In addition to pristine surroundings, the Indonesian island of Bali has much to offer by way of its cuisines and culinary traditions. Everyday foods in Bali include rice, vegetables, and various meats and fish, and they usually are prepared in the morning and consumed individually, as needed, throughout the day. The Casa Luna Cooking School relies on this philosophy to provide “insight into Balinese life, beliefs, and culture through learning about its food, cooking, and culinary myths.”
Classes are held on the family compound of instructors Ketut Suardana and Janet De Neefe, and participants learn to prepare (and consume) a proper Balinese feast. Larger classes of eight to 15 people take place Mondays and Wednesdays from 9:30 a.m. to 1 p.m., starting at $30 per person.
Typical dishes presented include spiced fish in banana leaves, roasted white eggplant, Balinese chicken satay, and beans in coconut milk. Classes on Tuesdays and Thursdays being at 8 a.m. and include a morning market tour. Friday classes specifically are geared toward beginners (and do not include a market visit). And on Sundays, a Palm Sugar and Sea Salt Tour runs from 8 a.m. to 3:30 p.m., inviting participants to watch the making of palm sugar and fresh sea salt. The cost for the tour is about $35 per person, and this includes lunch at a local warung—a small, family-owned, and usually open-air, restaurant. 62-361-973282, https://www.casalunabali.com
ALL OF THE ABOVE
For a trip that will take you through multiple countries, try a private, immersive culinary tour offered by Kipling & Clark. This luxury outfitter can arrange customized tours, such as a 14-day Tastes of Southeast Asia Tour to visit Vietnam, Cambodia, and Thailand. Culinary experiences include several cooking classes, private dinners with chefs, meet-and-greets with culinary experts, and visits to local markets along the way.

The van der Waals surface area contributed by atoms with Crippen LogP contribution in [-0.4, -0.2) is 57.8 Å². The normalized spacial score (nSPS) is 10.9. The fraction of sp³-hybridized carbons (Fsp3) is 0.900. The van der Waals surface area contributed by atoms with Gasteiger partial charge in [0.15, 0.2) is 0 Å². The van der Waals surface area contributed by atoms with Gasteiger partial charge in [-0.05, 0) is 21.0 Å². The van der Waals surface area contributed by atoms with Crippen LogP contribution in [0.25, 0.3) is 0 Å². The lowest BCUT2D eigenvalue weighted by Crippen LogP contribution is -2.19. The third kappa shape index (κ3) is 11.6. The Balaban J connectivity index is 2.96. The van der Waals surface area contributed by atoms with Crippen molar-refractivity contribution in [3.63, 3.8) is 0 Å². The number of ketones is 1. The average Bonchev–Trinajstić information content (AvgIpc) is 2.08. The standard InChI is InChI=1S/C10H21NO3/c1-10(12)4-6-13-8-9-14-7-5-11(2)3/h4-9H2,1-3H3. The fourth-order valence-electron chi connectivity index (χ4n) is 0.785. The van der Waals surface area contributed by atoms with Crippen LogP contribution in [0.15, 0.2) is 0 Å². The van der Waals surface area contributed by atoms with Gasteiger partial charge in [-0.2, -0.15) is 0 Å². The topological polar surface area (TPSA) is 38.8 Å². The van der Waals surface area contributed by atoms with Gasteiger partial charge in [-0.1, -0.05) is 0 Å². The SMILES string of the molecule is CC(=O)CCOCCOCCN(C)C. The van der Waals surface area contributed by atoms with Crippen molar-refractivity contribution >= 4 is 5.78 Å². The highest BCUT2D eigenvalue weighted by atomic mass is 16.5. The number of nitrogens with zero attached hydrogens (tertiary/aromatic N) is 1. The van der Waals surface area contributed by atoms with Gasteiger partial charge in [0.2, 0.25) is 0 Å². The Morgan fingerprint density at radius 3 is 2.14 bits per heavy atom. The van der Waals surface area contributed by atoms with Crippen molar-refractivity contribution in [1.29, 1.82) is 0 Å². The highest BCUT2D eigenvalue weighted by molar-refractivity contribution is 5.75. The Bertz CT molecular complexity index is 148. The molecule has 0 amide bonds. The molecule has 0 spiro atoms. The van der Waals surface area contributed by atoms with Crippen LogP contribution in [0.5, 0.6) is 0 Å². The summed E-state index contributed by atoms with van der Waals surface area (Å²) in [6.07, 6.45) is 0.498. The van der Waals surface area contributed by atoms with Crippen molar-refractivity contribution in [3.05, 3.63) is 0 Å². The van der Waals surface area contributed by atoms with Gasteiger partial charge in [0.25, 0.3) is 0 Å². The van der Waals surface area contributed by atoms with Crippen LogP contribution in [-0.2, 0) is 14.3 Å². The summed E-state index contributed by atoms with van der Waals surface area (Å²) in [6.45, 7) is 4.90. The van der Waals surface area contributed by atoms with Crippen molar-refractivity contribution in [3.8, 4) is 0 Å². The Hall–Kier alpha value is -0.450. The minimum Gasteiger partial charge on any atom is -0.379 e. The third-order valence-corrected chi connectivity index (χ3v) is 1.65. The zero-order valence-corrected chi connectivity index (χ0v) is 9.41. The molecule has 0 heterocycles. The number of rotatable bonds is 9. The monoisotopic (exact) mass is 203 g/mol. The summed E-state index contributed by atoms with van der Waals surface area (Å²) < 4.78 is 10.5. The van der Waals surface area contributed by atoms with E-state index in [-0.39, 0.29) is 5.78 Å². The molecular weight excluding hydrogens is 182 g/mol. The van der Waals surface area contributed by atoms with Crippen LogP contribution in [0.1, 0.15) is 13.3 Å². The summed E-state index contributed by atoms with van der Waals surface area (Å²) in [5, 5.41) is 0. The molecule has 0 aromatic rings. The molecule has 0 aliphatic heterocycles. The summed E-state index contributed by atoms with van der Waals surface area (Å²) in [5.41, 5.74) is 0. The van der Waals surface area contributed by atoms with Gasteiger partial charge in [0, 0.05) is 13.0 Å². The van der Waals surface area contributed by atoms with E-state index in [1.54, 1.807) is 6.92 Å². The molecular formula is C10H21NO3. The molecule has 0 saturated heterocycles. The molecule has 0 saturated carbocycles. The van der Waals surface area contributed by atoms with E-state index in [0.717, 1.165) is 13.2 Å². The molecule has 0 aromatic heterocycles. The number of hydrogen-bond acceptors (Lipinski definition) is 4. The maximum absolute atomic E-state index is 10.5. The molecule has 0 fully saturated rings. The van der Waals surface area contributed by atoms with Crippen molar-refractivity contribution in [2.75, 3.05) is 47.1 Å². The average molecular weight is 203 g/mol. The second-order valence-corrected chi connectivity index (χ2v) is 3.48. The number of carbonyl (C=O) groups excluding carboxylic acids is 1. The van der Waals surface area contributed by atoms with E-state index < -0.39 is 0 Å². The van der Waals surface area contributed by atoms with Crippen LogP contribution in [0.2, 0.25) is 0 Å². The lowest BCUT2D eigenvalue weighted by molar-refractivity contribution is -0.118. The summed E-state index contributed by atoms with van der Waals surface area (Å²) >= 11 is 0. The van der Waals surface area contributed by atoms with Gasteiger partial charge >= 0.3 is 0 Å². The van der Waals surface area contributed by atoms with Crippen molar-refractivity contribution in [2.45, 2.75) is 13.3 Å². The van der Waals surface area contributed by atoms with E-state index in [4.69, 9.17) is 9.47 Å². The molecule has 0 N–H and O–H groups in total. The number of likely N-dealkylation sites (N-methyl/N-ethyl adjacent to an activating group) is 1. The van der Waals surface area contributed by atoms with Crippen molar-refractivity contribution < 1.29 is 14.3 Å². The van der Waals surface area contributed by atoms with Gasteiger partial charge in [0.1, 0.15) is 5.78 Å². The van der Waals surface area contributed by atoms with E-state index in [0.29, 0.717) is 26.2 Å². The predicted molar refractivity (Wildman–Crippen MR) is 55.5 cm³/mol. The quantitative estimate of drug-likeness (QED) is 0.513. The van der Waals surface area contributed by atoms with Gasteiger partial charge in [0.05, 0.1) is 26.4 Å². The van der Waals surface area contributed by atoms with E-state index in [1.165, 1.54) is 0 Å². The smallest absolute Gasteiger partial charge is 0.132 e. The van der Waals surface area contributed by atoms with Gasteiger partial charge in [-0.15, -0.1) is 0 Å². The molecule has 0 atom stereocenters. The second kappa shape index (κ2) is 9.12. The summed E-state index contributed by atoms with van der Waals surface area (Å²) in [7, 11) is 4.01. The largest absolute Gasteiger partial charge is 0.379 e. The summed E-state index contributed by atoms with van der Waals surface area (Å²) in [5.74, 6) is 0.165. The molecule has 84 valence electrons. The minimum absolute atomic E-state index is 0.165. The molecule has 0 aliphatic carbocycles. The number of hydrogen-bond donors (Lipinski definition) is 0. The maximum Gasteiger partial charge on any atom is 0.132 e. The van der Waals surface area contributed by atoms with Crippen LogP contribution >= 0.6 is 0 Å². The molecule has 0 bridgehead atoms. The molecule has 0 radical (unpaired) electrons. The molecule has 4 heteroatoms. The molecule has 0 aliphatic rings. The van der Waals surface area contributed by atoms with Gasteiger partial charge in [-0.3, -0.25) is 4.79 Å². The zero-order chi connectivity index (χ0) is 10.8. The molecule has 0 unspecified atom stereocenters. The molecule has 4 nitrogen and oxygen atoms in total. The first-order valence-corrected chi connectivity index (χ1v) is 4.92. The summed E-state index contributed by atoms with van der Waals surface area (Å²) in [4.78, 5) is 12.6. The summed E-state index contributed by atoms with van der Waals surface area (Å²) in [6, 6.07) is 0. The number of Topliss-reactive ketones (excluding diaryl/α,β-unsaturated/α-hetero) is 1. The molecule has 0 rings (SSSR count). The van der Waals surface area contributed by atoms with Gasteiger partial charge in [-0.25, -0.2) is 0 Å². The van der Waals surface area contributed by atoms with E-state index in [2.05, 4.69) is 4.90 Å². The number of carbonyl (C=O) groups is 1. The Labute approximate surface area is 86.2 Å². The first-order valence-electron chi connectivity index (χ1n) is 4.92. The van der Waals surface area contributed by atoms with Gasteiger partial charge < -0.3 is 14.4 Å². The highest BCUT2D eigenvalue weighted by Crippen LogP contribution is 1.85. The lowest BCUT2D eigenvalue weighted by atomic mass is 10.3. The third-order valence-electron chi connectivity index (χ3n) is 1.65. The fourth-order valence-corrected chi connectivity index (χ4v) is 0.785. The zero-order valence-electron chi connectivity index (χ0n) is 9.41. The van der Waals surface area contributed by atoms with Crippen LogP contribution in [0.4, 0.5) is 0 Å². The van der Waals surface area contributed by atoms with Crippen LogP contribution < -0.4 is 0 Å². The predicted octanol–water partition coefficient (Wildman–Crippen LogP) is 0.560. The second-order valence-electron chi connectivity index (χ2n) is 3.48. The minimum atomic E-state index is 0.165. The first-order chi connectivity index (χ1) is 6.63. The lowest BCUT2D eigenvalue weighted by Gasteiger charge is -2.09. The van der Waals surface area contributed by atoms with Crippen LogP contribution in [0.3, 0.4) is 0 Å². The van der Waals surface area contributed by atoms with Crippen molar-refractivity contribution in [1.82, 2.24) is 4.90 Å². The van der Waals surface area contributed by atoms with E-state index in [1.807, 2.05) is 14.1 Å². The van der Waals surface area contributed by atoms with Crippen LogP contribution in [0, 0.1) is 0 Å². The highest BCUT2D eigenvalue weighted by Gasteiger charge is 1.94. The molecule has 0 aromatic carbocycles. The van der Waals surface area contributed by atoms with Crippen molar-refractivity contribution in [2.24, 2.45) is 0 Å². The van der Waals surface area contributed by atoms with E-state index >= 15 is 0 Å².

In Hanoi, Vietnam’s capital, a famed local chef leads visitors on a tour of the Hang Be Market, where they are taught how to select fresh ingredients for the Vietnamese dishes that they later prepare and consume. While in Saigon, travelers also get to visit the Cai Be floating market, where local buyers and sellers exchange goods from their small colorful boats.
And in Cambodia, travelers participate in a market tour led by a local chef and then enjoy a private cooking class at the Hotel De La Paix. Other options include a visit to the famed Four Seasons cooking school in Chiang Mai, Thailand and the Oriental Hotel in Bangkok, among others. Prices vary based on the customized tour. 800-354-3404, www.kiplingandclark.com
By Kellan Connor for PeterGreenberg.com